Skip to main content
31 votes

Why aren't all fighter jets' engine intakes on top instead of forward?

When the inlets are on top, the air entering the engine must make a 90 degree turn to get into the engine. This will cause inefficiencies and might cause massive separation -- which would be very bad....
Rob McDonald's user avatar
  • 12.5k
27 votes
Accepted

How does the Yak-130 fly with blocked engine inlets?

The inlets are closed in order to avoid FOD (foreign object damage) when taking off from unprepared fields. Anyway when the main inlets close, above the fuselage two other inlets open, as visible for ...
sophit's user avatar
  • 12.8k
26 votes
Accepted

Is there an aerodynamic reason for airship fins to be at the tail?

Yes. With fins in the middle the airship would be impossible to control. In order to work, fins need a lever arm with respect to the center of gravity. The longer, the better. Almost all air vehicles ...
Peter Kämpf's user avatar
23 votes

Why a kite flying at 1000 feet in "figure-of-eight loops" serves to "multiply the pulling effect of the airflow" on the ship to which it is attached?

The giant kites mentioned aren't the quadrilateral kites kids fly. They are airfoil shaped parachutes with open noses that generate lift as they move through the air. Ram air pressure inflates them ...
Pilothead's user avatar
  • 20.2k
21 votes

Why aren't all fighter jets' engine intakes on top instead of forward?

Forward-facing intakes provide ram air compression, which convert airspeed into additional pressure. This significantly improves engine performance if there's any significant airspeed. It's true that ...
Therac's user avatar
  • 27.4k
21 votes

If a Cessna 172 is dropped from the sky, what minimum altitude is needed to safely land?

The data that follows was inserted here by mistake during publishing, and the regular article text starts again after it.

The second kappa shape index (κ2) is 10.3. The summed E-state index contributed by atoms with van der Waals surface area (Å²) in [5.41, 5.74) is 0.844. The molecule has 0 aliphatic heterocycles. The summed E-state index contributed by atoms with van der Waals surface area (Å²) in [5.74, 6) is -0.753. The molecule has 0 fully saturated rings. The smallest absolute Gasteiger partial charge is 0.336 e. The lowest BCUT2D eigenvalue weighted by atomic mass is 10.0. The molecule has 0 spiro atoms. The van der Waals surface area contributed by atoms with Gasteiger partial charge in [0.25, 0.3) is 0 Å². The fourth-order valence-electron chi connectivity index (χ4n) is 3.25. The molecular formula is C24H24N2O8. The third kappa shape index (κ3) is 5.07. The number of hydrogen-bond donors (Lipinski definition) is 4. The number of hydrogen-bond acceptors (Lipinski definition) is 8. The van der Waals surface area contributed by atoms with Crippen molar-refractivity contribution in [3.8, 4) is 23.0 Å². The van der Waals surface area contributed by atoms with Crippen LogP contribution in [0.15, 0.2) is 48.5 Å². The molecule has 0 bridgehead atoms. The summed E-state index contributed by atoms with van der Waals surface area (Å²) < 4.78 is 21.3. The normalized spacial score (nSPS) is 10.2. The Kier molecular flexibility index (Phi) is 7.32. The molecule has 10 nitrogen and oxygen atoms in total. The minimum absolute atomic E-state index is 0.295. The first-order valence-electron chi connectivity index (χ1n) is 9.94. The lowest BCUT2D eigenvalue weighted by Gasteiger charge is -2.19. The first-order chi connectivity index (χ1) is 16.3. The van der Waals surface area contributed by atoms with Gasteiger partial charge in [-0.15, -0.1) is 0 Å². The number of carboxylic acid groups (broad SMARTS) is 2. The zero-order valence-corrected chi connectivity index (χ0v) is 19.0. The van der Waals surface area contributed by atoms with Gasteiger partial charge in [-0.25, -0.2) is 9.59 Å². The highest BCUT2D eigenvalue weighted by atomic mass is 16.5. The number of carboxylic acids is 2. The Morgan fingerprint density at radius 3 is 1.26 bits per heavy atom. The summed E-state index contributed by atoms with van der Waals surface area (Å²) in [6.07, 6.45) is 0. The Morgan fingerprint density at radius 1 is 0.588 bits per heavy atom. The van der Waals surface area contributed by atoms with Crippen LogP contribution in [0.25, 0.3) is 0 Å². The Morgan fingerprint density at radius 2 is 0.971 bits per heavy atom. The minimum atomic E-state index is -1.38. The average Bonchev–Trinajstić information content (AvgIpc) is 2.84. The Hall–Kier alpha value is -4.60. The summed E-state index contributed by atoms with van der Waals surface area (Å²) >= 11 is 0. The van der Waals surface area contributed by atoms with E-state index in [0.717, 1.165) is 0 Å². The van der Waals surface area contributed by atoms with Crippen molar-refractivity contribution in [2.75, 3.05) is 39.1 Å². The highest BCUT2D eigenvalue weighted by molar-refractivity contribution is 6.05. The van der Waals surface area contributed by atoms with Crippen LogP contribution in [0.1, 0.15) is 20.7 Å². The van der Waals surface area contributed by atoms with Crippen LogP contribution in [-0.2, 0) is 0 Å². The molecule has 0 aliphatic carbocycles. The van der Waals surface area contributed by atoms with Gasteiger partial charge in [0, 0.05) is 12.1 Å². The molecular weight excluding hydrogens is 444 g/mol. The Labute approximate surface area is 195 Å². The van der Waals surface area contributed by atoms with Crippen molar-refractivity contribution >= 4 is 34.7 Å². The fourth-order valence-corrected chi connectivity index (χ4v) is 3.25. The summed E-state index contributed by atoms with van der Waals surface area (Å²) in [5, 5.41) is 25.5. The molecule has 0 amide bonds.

Minimum altitude is 0 ft: simply release the plane and let it sit pretty on the ground. Call it cheating, but it fits the scenario perfectly. If you want it high in the air, what probability of ...
Therac's user avatar
  • 27.4k
20 votes

If a Cessna 172 is dropped from the sky, what minimum altitude is needed to safely land?

Not much in principle. In freefall, the 172 would reach its stall speed in a little over a hundred feet. You'd need to make sure to get the nose down as soon as possible. Then you need to gain a ...
Chris's user avatar
  • 15.9k
16 votes

Why do newer engines have such wide fan blades?

The improvement in efficiency has two roots: Higher turbine pressure ratios. While the very early turbojets managed just 3.14:1, the most recent civil turbofans run at 50:1. Higher bypass ratios. The ...
Peter Kämpf's user avatar
16 votes

Why single engine turbine helicopters can operate on higher altitudes than multi engine helicopters?

Engines are heavy. There is no market for a high altitude helicopter. Airliners fly high up because it lets them reach the destination quickly and cheaply. Helicopter buyers want to fly slowly near ...
Anonymous Physicist's user avatar
16 votes

Why are supercritical airfoils not used in GA aircraft?